I've been playing around with Richard Kiss's Pycoin app which is clarifying how P2PK works. I see that the hash160 of the value: (0x04) (x-coordinate) (y-coordinate) (for an uncompressed Testnet private key in this instance) gives a hash160 value used to prove ownership of the private key.

How is this detrimental for reuse of private keys if there is no issue with PRNGs providing low entropy? I understand how the Android bug was exploited (to a degree, it reused "random values"), but I fail to understand why only sharing the hash160 in a single transaction can be maliciously exploited. To clarify, I'm not talking about privacy concerns of tracking addresses through the Blockchain.

EDIT: The vulnerabilities in question (as specified in the answer are related to quantum computing and/or EDCSA weaknesses, neither of which exist)

  • I'm confused as to what you are asking about. Can you explain what "malicious exploit" you think might be possible, and how it would work? Oct 1, 2014 at 14:08
  • I'll try to find the link. It was a /r/Bitcoin discussion where the argument was that the Hash160 was obfuscating users' public addresses and the fact that the hash160 is only shared once the txn is broadcast. But for the sake of this question, is there any vulnerability in reusing keys besides compromising economic anonymity? Oct 1, 2014 at 16:04

2 Answers 2


The potential security issue is that an an EC public key might one day be reversible into a private key using (for example) Shor's algorithm[1]. This does not apply to a hash of a public key (aka address).

Since the public key of a Bitcoin address is revealed in the first transaction spending from that address, it is therefore considered a bad practice to reuse that address (also for privacy reasons)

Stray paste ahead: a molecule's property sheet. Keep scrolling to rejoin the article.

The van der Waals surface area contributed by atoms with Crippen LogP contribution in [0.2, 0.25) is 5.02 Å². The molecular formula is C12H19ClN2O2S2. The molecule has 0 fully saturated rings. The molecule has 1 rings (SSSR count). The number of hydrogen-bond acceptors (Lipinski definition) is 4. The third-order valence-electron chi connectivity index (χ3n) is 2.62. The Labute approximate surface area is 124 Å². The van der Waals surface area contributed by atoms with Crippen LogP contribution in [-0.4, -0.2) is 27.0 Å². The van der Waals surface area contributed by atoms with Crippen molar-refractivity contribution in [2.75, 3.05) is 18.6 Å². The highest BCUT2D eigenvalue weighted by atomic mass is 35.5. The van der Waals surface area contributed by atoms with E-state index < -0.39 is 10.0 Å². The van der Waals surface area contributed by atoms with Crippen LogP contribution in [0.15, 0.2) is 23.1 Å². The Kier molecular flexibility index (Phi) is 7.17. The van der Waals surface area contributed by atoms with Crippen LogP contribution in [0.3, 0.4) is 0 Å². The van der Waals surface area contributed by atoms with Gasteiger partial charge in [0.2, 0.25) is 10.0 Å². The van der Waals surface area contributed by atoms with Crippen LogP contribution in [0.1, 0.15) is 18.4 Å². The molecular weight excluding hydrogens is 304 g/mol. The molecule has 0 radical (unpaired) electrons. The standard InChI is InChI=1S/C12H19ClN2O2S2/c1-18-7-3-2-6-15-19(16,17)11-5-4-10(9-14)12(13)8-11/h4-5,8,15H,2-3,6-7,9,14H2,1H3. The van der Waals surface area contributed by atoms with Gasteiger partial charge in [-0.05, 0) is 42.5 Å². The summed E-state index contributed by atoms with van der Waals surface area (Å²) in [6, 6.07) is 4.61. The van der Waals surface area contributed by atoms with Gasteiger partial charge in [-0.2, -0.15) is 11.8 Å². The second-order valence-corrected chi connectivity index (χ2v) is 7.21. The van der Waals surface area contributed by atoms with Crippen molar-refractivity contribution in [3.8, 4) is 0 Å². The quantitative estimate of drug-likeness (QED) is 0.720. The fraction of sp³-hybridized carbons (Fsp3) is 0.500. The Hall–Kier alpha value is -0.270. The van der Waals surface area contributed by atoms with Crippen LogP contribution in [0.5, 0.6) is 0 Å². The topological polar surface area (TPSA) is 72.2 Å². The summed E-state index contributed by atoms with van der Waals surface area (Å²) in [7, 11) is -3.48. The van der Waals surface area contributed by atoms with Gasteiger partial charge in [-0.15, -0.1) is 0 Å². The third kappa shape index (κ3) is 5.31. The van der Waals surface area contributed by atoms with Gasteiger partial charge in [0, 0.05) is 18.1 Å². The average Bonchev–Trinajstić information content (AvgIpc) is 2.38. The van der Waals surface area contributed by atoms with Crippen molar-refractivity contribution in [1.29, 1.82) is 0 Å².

[1] See https://security.stackexchange.com/a/34942/16036


If your PRNGs are good, you don't lose any security by using the same address any number of times. Some websites claim that addresses should not be reused because that will make your bitcoins vulnerable to quantum computers and/or some newly discovered weaknesses in ECDSA. However, both of these scenarios are unrealistic at the moment, and I think that if they do become realistic, this will be such a big problem for the world's cryptography that you won't be the first victim (unless you are Satoshi Nakamoto).

  • Yes, it seems it was probably some kind of quantum computing discussion. I think this image from Ken Sheriff's blog is very clear; the 512 bit public key is neither reversible for 512 public key ==> 256 bit private key nor the SHA256/RIPEM 160 ==> public key hash, with the latter being what I was questioning. lh4.googleusercontent.com/-p8yVJXqY7fg/UuLaPjMDtyI/AAAAAAAAWYQ/… Oct 1, 2014 at 16:51

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